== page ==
Monday, October 27, 2008

The Streets / "Everything is Borrowed"

(sigh) I didn't even want to review this album...

Let me just get it out now: "Everything is Borrowed" is a terrible album. That the album will be his penultimate brings about mixed emotions. On one hand, Skinner has shown in the past to be a talented, and in many ways groundbreaking, artist whose work will be missed. However, on the other hand, with the trajectory mapped out by the development (or lack thereof) from "A Grand Don't Come for Free" to "The Hardest Way to Make an Easy Living" to this suggests it's tragically for the best if he just fades out. It's a sad and surprising story that someone who arrived with as much to say on his debut as Skinner, someone who reached even further with his craft on his sophomore album, and looked as though he were ready to be a major musical voice for years to come, would fade out with such a dim light.

Make no mistakes, whereas "Hardest Way" was upsetting in its stagnation and its failure to meet either of its preceding albums, "Everything is Borrowed" leaves the listener stoic. It suggests Skinner is out of ideas, or good ones anyway. Instead of angry, the listener simply sighs in the realization that The Streets is not only failing to meet expectations, but that Skinner has eliminated any reasonable reason for expectations to even exist entering album number five.

There's nothing interesting on this album. It doesn't fail under the weight of its own ambitions. It has no ambitions. I don't even know what he was aiming to accomplish. "Original Pirate Material" sought to translate the life of a regular Londoner into hip-hop with a twist, making the mundane into something of great interest. "A Grand Don't Come for Free" remains Skinner's masterpiece, a soap opera set to music which has lost none of its dramatic flair or intrigue in the four-plus years since its release. Even the mediocre-at-best "Hardest Way" attempted to translate the life-as-art approach of "Original Pirate Material" to Skinner's current life of luxury, but failed due to a lack of creativity and a lack of connection to the listener.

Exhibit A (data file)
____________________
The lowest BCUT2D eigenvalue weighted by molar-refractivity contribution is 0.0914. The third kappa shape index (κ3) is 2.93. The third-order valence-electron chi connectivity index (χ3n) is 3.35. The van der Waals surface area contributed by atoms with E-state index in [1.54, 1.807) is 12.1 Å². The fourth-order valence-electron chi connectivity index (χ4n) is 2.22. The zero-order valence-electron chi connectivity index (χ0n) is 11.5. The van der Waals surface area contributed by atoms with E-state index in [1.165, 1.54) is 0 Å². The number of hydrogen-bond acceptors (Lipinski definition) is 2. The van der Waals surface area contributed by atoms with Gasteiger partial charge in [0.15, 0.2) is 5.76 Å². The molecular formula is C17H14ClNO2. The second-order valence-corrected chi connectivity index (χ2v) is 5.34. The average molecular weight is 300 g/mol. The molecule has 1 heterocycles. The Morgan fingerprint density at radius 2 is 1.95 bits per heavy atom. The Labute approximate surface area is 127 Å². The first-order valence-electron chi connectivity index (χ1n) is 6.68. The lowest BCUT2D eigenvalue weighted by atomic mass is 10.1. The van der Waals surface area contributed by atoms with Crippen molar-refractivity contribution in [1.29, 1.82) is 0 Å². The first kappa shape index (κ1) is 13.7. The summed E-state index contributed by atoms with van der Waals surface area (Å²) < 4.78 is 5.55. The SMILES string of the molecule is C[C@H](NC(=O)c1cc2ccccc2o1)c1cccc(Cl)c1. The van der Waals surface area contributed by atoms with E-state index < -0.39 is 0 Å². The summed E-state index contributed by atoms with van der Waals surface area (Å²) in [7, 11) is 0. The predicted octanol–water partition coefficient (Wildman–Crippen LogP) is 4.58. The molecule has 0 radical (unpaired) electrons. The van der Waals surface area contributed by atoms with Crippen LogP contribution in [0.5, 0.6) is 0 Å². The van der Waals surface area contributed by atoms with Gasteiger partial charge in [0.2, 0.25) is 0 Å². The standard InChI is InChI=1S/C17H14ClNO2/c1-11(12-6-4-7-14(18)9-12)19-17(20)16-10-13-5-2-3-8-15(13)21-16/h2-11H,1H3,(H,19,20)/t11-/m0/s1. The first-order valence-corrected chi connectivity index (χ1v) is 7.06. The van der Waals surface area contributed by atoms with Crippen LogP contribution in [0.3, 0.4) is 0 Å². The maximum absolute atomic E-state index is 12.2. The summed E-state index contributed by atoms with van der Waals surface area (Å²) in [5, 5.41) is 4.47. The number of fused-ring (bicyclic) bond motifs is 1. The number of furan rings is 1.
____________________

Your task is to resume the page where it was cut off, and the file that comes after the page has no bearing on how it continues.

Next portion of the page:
"Everything is Borrowed" is Skinner making an album. Period. His verses, which were always even more of a selling point than his production, are lousy. One listen to "Heaven for the Weather" tells you all you need to know. Skinner has no flow, his lyrics aren't creative, and the song is about as captivating as watching Carnie Wilson's gastric bypass surgery online. His production occasionally shines through ("The Sherry Ends", "Alleged Legends"), but not until the album is nearly over, by which time I was only continuing to listen so I could write this review.

People grow up and mature. You can't expect artists to stay in the mold they began in. Skinner isn't the same kid making beats on his laptop and rapping about smoking pot and trying to land women while turning it all into a social commentary of sorts, just like Conor Oberst isn't the same emo kid screaming his insecurities. But just like Bright Eyes became decreasingly interesting since "Fevers and Mirrors" before bottoming out with last year's neutered alt-country strummer "Cassadaga", The Streets no longer desires to make music like he used to. That's fine, I suppose. I just no longer desire to listen to his music.

Rating: 2.0


Josh said...

yeah this shits lame which is really sad because opm and grand are so damn good

hold it down boy your head's getting blurred

Erik said...

Agreed. If some albums can be described as "dad rock", this shit is dull enough to qualify as "dad hip-hop".